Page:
Sunday, February 27, 2011

Harry Potter and the Deathly Hallows Part One

I just saw the latest Harry Potter movie in a second-run pub theater.  Great company, good food, but the movie didn't work very well for me.  I'd read a little about pacing issues, so I didn't go in with high expectations.  Even with that in mind, though, I had serious trouble with the way the story moved.  The elements were mostly there--fine actors, beautiful special effects that didn't distract from the story, etc.  But I kept wondering what happened to the dialogue, to the ideas, and most of all, to the charm.

I was charmed by the books, and I was charmed by many of the movies.  I don't think it was a case of no-surprises.  I enjoyed watching the story I knew come to life on the big screen in the other Harry Potter movies, as well as other movie-from-book films I'd seen.  But life is precisely what was missing here, at least for me.  

For example, I delighted in the derigible plums.  At that point I reveled in that little taste of what had been omnipresent in the books and most of the other films--the color, the environment, the quirky things that belonged there despite their often unusual character, and the sometimes awe-inspiring beauty.  These things convinced me of the existence of another world as marvelous and complex as the real one we live in every day.  I had little to nothing except those plums to convince me of another world this time.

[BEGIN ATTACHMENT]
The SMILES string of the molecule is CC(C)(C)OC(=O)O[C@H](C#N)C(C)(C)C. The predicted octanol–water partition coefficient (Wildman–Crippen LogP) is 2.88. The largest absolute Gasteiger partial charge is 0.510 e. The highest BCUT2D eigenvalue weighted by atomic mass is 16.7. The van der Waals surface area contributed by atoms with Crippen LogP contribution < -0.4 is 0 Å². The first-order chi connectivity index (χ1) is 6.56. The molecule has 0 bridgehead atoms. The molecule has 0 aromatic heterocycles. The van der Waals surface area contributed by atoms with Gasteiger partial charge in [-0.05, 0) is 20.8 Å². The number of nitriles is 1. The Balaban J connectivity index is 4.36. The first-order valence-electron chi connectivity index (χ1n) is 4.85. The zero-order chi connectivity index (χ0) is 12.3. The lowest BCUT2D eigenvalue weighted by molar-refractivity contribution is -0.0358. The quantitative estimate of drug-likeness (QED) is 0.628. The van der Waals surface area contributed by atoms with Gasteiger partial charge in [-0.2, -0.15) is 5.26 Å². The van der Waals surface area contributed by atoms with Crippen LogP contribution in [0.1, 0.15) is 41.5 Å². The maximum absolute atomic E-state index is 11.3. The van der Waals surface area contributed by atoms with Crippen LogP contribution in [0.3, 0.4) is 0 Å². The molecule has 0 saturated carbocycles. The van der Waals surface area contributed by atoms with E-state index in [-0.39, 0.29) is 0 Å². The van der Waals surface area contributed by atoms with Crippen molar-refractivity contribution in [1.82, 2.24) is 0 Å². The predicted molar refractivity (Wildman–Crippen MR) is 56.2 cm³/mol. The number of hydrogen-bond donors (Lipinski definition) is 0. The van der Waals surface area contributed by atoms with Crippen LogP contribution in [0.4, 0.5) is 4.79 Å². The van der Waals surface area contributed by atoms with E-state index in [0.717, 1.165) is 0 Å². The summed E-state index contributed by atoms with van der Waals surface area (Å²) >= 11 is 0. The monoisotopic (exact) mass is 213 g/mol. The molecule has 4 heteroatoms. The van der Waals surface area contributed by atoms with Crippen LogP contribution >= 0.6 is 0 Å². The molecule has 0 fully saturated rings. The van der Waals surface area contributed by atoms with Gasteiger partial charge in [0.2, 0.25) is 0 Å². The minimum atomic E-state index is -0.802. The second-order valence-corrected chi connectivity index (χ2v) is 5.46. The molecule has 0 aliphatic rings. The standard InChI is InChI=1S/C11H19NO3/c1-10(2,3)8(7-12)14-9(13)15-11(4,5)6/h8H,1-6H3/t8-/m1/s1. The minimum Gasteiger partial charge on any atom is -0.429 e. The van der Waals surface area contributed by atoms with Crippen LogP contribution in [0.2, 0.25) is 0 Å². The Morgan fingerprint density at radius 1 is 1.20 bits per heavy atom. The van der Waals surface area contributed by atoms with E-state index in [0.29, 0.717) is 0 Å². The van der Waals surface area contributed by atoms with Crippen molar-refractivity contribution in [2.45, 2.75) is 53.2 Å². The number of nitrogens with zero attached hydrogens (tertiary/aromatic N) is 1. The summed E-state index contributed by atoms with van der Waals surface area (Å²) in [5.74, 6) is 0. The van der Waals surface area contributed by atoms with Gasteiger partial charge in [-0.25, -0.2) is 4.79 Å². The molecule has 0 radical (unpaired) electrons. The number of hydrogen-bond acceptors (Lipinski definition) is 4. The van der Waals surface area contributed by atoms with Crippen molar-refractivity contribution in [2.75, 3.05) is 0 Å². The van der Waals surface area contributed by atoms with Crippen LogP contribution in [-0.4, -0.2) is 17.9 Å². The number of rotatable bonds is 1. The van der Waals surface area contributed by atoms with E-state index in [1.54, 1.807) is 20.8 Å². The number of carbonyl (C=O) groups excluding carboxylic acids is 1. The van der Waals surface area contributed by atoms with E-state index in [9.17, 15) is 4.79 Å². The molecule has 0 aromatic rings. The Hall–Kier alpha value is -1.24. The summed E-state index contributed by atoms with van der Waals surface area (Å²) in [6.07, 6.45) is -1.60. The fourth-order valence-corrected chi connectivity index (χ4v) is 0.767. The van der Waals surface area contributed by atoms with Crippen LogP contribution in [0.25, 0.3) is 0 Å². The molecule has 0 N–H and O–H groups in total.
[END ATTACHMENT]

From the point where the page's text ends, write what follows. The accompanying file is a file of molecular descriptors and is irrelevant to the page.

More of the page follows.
There's an important lesson here for storytellers everywhere.  The 'telling' details often mentioned in writing courses and critiques and in criticism are really important.  They ought to be called the 'showing' details, though.  Because they show us so much, without saying a word.

Bravo to actors, special effects folks, camera men, makeup artists, costumers ... and bravo to the writers, director, producer, etc. for all the hard work, but alas, I can't recommend this movie, and I'm likely to buy it only on discount in order to complete the set after the next movie has come out, assuming this next, and last, movie doesn't do the same or worse as its brother.

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